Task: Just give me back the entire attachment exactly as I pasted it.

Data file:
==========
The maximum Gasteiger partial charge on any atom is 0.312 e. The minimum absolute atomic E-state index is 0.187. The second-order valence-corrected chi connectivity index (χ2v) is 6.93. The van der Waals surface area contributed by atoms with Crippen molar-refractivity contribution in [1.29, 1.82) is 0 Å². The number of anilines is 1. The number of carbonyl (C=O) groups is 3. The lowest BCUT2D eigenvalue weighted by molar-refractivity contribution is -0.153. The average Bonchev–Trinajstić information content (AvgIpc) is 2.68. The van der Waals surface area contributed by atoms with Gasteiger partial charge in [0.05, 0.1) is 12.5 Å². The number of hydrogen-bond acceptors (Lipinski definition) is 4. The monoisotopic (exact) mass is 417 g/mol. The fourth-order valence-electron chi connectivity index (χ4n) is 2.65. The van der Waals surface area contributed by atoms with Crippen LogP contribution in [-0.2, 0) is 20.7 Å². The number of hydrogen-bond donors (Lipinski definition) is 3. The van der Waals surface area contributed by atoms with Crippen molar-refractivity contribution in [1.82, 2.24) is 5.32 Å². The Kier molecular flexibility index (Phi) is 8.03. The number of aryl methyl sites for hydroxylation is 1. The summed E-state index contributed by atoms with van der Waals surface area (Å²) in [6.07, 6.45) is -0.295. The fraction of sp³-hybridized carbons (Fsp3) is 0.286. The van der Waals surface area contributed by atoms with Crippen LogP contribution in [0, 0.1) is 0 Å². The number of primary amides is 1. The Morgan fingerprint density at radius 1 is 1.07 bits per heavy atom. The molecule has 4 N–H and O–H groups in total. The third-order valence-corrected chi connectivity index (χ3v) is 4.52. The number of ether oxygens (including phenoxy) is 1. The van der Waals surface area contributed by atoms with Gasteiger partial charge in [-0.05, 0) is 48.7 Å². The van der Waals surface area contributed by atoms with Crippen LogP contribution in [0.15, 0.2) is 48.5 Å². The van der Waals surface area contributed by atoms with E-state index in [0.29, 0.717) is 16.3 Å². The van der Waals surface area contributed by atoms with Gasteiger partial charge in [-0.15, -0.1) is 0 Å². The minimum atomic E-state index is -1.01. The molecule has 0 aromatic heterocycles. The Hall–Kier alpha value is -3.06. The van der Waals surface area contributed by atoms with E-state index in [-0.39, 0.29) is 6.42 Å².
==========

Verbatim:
The maximum Gasteiger partial charge on any atom is 0.312 e. The minimum absolute atomic E-state index is 0.187. The second-order valence-corrected chi connectivity index (χ2v) is 6.93. The van der Waals surface area contributed by atoms with Crippen molar-refractivity contribution in [1.29, 1.82) is 0 Å². The number of anilines is 1. The number of carbonyl (C=O) groups is 3. The lowest BCUT2D eigenvalue weighted by molar-refractivity contribution is -0.153. The average Bonchev–Trinajstić information content (AvgIpc) is 2.68. The van der Waals surface area contributed by atoms with Gasteiger partial charge in [0.05, 0.1) is 12.5 Å². The number of hydrogen-bond acceptors (Lipinski definition) is 4. The monoisotopic (exact) mass is 417 g/mol. The fourth-order valence-electron chi connectivity index (χ4n) is 2.65. The van der Waals surface area contributed by atoms with Crippen LogP contribution in [-0.2, 0) is 20.7 Å². The number of hydrogen-bond donors (Lipinski definition) is 3. The van der Waals surface area contributed by atoms with Crippen molar-refractivity contribution in [1.82, 2.24) is 5.32 Å². The Kier molecular flexibility index (Phi) is 8.03. The number of aryl methyl sites for hydroxylation is 1. The summed E-state index contributed by atoms with van der Waals surface area (Å²) in [6.07, 6.45) is -0.295. The fraction of sp³-hybridized carbons (Fsp3) is 0.286. The van der Waals surface area contributed by atoms with Crippen LogP contribution in [0, 0.1) is 0 Å². The number of primary amides is 1. The Morgan fingerprint density at radius 1 is 1.07 bits per heavy atom. The molecule has 4 N–H and O–H groups in total. The third-order valence-corrected chi connectivity index (χ3v) is 4.52. The number of ether oxygens (including phenoxy) is 1. The van der Waals surface area contributed by atoms with Gasteiger partial charge in [-0.05, 0) is 48.7 Å². The van der Waals surface area contributed by atoms with Crippen LogP contribution in [0.15, 0.2) is 48.5 Å². The van der Waals surface area contributed by atoms with E-state index in [0.29, 0.717) is 16.3 Å². The van der Waals surface area contributed by atoms with Gasteiger partial charge in [-0.15, -0.1) is 0 Å². The minimum atomic E-state index is -1.01. The molecule has 0 aromatic heterocycles. The Hall–Kier alpha value is -3.06. The van der Waals surface area contributed by atoms with E-state index in [-0.39, 0.29) is 6.42 Å².